Warm Springs on a summer day

Eight months ago, I made a quick stop in the Warm Springs Indian Reservation, about two hours east of Portland. The reservation, managed by the Confederated Tribes of Warm Springs, is bisected by Highway 26, which stretches from Mt. Hood to central Oregon. Mountain forests give way to the high desert as one passes to the reservation’s main hub, Warm Springs. You’ll find the local casino and beautiful cultural center. Almost no one stops to see the community.

I did a drive through. I found quite a few houses in somewhat run-down condition, which is not unusual in rural areas of the West. The reservation also has what I consider to be classical reservation architecture. I have seen similar designs in Washington State, Montana. Alaska, and Kansas. There is a school, administrative buildings, and older government buildings that are now shuttered and closed. This is the older part of the community. The modern health center is found further away from the highway. You can read my old post to see the controversy that has roiled the reservation and its members concerning the alleged overspending of nearly $100 million in funds in the last 10 years.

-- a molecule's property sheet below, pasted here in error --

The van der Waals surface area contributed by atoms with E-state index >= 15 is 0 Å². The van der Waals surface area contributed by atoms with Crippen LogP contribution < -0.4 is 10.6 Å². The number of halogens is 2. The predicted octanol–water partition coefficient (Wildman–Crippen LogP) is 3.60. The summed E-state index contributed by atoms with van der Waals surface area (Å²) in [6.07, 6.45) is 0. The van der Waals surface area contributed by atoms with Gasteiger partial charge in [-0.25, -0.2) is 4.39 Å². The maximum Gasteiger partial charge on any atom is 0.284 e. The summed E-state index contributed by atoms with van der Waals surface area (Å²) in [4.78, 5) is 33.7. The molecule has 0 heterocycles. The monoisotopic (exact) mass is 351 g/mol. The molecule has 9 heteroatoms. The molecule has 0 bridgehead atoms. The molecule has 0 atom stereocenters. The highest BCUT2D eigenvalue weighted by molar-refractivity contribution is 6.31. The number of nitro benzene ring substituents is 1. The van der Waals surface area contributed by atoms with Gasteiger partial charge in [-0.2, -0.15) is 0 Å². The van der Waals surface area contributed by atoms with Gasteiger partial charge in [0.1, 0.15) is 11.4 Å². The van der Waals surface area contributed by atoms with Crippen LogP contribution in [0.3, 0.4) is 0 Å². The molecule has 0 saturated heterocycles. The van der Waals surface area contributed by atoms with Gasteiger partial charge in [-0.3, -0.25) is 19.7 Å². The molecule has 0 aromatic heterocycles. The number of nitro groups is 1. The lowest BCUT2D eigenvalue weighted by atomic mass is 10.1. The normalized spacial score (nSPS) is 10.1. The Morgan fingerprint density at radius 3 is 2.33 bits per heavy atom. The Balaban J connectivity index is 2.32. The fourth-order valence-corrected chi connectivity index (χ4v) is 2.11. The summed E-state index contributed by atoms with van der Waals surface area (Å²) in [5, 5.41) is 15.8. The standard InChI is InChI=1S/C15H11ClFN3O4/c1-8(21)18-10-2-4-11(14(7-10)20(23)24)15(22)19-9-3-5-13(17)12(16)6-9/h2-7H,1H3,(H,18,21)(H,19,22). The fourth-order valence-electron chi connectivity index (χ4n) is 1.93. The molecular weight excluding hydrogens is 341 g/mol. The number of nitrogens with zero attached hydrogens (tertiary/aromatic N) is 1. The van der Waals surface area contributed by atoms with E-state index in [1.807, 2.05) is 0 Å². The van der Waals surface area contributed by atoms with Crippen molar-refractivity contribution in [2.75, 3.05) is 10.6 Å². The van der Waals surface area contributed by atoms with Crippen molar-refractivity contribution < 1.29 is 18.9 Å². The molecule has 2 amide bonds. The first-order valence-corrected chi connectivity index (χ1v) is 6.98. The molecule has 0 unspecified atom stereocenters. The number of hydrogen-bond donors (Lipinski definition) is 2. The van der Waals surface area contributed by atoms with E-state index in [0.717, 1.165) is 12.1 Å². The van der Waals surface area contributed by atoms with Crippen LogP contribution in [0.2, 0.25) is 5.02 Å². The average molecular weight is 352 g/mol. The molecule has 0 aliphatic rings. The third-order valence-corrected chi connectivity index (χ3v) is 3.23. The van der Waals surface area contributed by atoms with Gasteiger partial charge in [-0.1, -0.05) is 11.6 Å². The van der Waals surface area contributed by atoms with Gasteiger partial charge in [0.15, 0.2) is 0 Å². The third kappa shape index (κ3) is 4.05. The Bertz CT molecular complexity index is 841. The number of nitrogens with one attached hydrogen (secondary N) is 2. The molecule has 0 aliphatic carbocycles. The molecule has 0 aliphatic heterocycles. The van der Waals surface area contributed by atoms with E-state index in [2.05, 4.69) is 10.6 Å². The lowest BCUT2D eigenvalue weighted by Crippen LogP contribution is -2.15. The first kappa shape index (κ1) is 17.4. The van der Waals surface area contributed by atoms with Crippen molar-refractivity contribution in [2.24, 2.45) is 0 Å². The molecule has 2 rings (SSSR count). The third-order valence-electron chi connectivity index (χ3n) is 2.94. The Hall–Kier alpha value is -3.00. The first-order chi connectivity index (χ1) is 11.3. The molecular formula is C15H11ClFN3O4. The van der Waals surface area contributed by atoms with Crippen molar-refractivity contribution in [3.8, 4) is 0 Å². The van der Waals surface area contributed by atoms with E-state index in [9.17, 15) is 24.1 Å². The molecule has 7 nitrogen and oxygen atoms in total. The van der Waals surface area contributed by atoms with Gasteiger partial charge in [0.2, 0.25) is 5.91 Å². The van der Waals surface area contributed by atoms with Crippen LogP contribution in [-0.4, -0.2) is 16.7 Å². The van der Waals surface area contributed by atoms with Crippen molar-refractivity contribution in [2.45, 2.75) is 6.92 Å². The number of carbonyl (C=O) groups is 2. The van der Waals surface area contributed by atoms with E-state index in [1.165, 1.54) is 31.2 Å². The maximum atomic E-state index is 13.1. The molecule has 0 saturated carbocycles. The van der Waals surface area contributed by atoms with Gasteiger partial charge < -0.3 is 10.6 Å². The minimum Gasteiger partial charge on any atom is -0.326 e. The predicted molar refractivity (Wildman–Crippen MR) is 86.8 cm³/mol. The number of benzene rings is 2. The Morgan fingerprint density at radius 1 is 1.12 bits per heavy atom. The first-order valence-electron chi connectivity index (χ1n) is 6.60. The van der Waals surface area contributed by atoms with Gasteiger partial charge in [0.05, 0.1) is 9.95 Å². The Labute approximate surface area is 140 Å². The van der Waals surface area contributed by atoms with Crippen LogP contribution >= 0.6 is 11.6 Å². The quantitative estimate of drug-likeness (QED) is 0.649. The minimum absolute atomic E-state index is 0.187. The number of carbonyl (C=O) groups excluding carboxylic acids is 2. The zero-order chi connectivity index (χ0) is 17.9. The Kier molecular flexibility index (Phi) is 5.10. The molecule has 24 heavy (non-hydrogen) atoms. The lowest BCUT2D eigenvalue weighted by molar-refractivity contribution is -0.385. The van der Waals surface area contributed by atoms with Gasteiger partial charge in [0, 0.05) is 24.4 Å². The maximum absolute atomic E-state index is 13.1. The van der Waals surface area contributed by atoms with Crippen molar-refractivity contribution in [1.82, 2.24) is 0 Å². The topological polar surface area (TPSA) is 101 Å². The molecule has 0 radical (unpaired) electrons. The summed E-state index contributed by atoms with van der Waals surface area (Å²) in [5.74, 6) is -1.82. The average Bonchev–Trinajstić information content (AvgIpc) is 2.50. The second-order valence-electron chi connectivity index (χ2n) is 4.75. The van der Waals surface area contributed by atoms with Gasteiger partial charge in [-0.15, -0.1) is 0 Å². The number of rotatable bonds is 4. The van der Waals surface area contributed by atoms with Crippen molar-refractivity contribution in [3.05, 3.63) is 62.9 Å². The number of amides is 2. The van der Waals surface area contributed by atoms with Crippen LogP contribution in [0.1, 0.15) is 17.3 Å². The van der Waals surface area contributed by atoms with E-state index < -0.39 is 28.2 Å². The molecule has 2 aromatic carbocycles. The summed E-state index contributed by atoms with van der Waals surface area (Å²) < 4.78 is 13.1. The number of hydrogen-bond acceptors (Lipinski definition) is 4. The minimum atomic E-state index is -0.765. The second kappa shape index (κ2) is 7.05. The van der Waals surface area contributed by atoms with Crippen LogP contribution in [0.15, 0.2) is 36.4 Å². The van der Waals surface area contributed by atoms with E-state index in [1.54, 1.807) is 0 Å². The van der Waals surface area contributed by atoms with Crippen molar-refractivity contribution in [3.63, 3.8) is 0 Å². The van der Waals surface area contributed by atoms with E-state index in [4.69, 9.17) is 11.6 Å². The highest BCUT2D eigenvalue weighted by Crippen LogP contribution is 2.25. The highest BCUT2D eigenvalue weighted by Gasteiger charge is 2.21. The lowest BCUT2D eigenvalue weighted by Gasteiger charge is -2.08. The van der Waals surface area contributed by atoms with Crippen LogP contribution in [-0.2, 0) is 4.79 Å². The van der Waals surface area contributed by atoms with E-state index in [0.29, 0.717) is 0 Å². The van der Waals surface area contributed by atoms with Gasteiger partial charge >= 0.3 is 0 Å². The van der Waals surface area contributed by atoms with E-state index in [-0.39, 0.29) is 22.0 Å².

I stopped on the highway to photograph the Warm Springs billboard that captures in beautiful simplicity the symbology of the tribe’s identify–a circle with four features, stretching out from the center. I have always found Native American design powerful for the references to tribal history, the earth, nature, and tribal beliefs. This is one of the best. The flag for the reservation actually shows eight tribes who make up the reservation, as well as the natural landmarks and native wildlife.




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